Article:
The countdown to establishing one of the world’s largest free trade zones is now closer than ever.
If seven more nations out of the required 22 ratify the African Continental Free Trade Area (AfCFTA), it will make true the dream of not only launching a single market for goods and services in Africa but also instituting the largest free trade agreement since the creation of the World Trade Organization 70 years ago.
The agreement, a flagship project of Agenda 2063 of the African Union, is meant to liberalize intra-African trade, generate jobs, do away with tariffs, and harmonize the work of already-existing regional economic communities.
Once it comes into effect, the deal will cover a market of 1.2 billion people in 55 nations with a combined gross domestic product of $2.5 trillion. The AU says the agreement will reduce export tariffs which currently average 6.1 per cent, and boost intra-African trade by more than 52 per cent after import duties are eliminated. The pact is focused on diversifying trade exports away from just extractives and enhancing the chances of small and medium enterprises to tap into more regional destinations.
By opening up borders, there’s also the chance of increasing employment opportunities for Africa’s bulging youth population, especially women who already account for 70 per cent of small-scale, cross-border trade. The United Nations Economic Commission for Africa has called for smaller and less industrialized nations as well as larger ones to embrace the deal since it will improve trade facilitation and customs cooperation.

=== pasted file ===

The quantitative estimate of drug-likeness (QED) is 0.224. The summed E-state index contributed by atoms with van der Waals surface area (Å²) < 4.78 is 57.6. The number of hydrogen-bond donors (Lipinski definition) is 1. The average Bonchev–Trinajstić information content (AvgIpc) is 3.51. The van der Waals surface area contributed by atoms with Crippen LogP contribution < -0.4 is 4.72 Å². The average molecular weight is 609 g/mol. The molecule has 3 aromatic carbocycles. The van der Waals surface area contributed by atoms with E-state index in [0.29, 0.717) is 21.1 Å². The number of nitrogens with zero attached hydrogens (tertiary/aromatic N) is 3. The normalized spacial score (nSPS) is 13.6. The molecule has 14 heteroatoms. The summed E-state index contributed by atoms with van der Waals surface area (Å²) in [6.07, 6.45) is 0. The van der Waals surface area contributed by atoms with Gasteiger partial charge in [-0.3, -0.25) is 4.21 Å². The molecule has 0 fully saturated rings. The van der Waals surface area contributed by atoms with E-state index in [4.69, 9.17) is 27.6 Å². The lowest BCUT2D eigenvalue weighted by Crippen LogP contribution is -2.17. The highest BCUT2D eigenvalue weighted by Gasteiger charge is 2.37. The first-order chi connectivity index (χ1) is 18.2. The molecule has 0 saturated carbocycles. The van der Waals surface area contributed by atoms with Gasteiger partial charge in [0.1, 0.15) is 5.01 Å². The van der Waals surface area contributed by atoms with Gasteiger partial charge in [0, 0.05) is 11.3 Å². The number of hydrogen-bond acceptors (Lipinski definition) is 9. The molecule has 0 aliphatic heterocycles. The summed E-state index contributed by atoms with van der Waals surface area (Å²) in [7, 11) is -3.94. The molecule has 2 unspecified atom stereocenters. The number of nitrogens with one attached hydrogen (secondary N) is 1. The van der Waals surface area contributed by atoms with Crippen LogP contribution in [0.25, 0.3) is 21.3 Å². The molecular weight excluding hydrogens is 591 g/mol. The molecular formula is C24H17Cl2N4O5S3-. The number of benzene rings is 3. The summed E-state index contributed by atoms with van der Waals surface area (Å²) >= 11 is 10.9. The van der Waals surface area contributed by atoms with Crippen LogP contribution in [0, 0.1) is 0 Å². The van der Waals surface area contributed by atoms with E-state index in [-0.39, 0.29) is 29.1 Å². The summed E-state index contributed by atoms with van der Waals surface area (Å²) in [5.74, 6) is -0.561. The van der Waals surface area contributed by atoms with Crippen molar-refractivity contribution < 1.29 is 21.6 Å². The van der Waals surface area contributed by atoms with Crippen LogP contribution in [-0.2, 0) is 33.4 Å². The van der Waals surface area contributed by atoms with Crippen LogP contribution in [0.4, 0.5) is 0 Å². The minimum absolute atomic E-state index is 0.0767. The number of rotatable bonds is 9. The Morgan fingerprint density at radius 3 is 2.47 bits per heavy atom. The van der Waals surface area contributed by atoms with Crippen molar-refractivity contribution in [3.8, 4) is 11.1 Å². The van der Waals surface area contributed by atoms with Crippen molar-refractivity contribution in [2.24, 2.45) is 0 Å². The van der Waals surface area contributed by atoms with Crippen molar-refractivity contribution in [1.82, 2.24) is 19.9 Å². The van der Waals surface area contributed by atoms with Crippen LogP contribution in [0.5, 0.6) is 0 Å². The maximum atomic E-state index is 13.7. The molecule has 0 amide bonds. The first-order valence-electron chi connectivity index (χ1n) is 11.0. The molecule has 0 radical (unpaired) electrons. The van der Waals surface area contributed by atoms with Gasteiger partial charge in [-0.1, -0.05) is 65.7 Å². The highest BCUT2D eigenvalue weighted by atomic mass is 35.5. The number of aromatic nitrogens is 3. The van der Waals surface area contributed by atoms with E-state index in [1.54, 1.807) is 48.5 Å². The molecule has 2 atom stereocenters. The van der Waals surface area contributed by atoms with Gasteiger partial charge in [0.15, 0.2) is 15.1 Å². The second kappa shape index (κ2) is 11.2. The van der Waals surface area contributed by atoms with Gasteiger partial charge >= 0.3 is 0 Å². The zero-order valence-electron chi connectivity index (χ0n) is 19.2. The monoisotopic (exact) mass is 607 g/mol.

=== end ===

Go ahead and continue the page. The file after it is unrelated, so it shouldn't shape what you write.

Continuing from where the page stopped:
With this agreement, African countries could be seen to be moving in a different direction to the United States under Donald Trump or Britain after Brexit next year, where bilateral trade seems to be their preferred future.
The move to deepen economic integration also comes as other regions globally undertake measures to improve competitiveness and step toward closer trade and investment linkages. In March, for instance, 11 Asia-Pacific nations signed the Comprehensive and Progressive Agreement for Trans-Pacific
Partnership, a successor to the Trans-Pacific Partnership. And even in the face of populist sentiments in the European Union, the region has proposed creating a unified finance minister and a common market to manage debt.
But for all its benefits, the agreement kicked off to a shaky start with nations including Nigeria refusing to sign it—let alone ratify it. As of Dec. 25, 49 countries have signed the agreement, with Togo becoming the 15th nation to fully sanction it. To attain the requisite votes, negotiations are underway to discuss specific provisions on investment, competition, and intellectual property rights, besides enacting policies around e-commerce.
Given the enormity of the structural changes, the European Union said it will allocate €50 million ($57 million) to develop national implementation strategies. Public-private enterprises and figures including Africa’s richest man Aliko Dangote have also committed money to canvas support for the deal.
The AU’s head for trade and industry Albert Muchanga has said he is confident the remaining votes required to enforce AfCFTA will be secured before the next AU summit in Feb. 2019.